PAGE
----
Between the age of two and three years, your child tries to get involved with dressing.
Maybe she makes an attempt to pull off her pyjamas in the morning or puts on her shoes when she’s going out. Of course she won’t be able to dress herself independently until she’s at least four or five years old, and even then small buttons will still be too difficult for her.
With your guidance and support, however, your two-year-old can learn the basics of dressing.
Here are the typical dressing skills that you can expect of your growing child:
Two years old
Her increased arm and leg control coupled with her improved hand-eye co-ordination enables her to put on her shoes when she’s going to the playground – although they may be on the wrong feet.
Three years old
By the end of her third year, she enjoys playing her part in dressing and undressing. She can pull off most of her clothes without your help, although some of the items (for instance, her vest) may be a struggle for her.
With her newly acquired toilet control, she also takes pleasure in pulling her panties down and pulling them back up independently.
Four to five
Bear in mind that there are some dressing skills that she won’t master until she is several years older, so don’t even try to teach her tasks like tying her shoelaces, pulling a zip up, buttoning, or folding her clothes neatly.
You may demotivate her if you try to teach her those abilities before she is ready for them.
Harness her enthusiasm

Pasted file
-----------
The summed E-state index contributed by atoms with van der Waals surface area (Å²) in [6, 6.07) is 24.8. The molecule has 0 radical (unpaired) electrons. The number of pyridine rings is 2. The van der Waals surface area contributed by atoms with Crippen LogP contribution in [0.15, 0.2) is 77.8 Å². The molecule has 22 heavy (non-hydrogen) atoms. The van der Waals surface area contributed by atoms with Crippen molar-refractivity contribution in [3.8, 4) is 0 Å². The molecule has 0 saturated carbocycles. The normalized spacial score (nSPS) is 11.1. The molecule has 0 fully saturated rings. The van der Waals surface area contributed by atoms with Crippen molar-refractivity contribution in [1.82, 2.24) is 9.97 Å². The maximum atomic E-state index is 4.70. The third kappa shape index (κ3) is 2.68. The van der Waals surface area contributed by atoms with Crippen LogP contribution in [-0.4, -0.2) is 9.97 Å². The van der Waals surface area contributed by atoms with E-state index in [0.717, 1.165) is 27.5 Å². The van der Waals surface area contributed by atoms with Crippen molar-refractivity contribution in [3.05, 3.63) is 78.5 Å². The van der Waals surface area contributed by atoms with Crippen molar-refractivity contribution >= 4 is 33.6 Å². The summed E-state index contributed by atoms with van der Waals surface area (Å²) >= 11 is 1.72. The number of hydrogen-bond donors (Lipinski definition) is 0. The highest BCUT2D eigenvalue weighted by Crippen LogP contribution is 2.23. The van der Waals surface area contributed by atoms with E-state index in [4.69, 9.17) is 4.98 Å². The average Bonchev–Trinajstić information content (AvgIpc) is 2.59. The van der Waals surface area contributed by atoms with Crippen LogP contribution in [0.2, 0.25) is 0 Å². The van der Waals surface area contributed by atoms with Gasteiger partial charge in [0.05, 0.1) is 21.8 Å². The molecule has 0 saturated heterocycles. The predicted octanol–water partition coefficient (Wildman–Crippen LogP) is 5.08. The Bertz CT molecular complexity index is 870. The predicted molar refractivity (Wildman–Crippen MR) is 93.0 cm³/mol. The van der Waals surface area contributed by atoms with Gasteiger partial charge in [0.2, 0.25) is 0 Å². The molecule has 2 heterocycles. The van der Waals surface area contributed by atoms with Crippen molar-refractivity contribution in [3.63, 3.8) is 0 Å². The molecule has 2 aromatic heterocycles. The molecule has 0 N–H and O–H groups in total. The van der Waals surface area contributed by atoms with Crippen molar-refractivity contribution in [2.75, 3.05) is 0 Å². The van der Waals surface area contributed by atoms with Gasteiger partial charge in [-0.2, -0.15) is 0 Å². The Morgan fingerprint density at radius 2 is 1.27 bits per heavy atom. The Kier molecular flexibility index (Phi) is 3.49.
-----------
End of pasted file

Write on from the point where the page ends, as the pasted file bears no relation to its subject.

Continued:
The most important strategy when trying to teach your two-year-old how to dress herself is to harness her enthusiasm for it.
Resist the urge to do the task for her. If she wants to dress herself, let her do it.
Your stomach can quickly knot with frustration as you watch your young child struggle hopelessly to remove an item of clothing.
But remain calm, otherwise she will become agitated too.
Teach her one dressing skill at a time
There’s no point in encouraging her to learn how to put her socks on, how to remove her vest, and how to put her feet into her slippers, all at the same time.
To you, these are easy, but to your child these may be huge challenges. Instead, focus on one thing only, such as putting her socks on, and try to teach her that skill over the course of a few days.
Break the skill down into small stages. Suppose you want to teach her how to pull her sock on her right foot.
Start off by showing her how to position herself, perhaps by sitting on the bed or on the floor.
Then explain that she should hold the sock open with both hands. She needs you to point out the various stages to the completion of the task. This makes success easier for her to achieve.
Give her time
Learning to dress herself takes time – there is no quick way. If you want to teach your child how to do this, make sure you pick the right moment.
You’ll both end up in tears if you decide to show her how to pull on her vest and pants just before you leave for work in the morning!
Select a time at the weekend to practise her dressing and undressing, or a point during the week when you have time.
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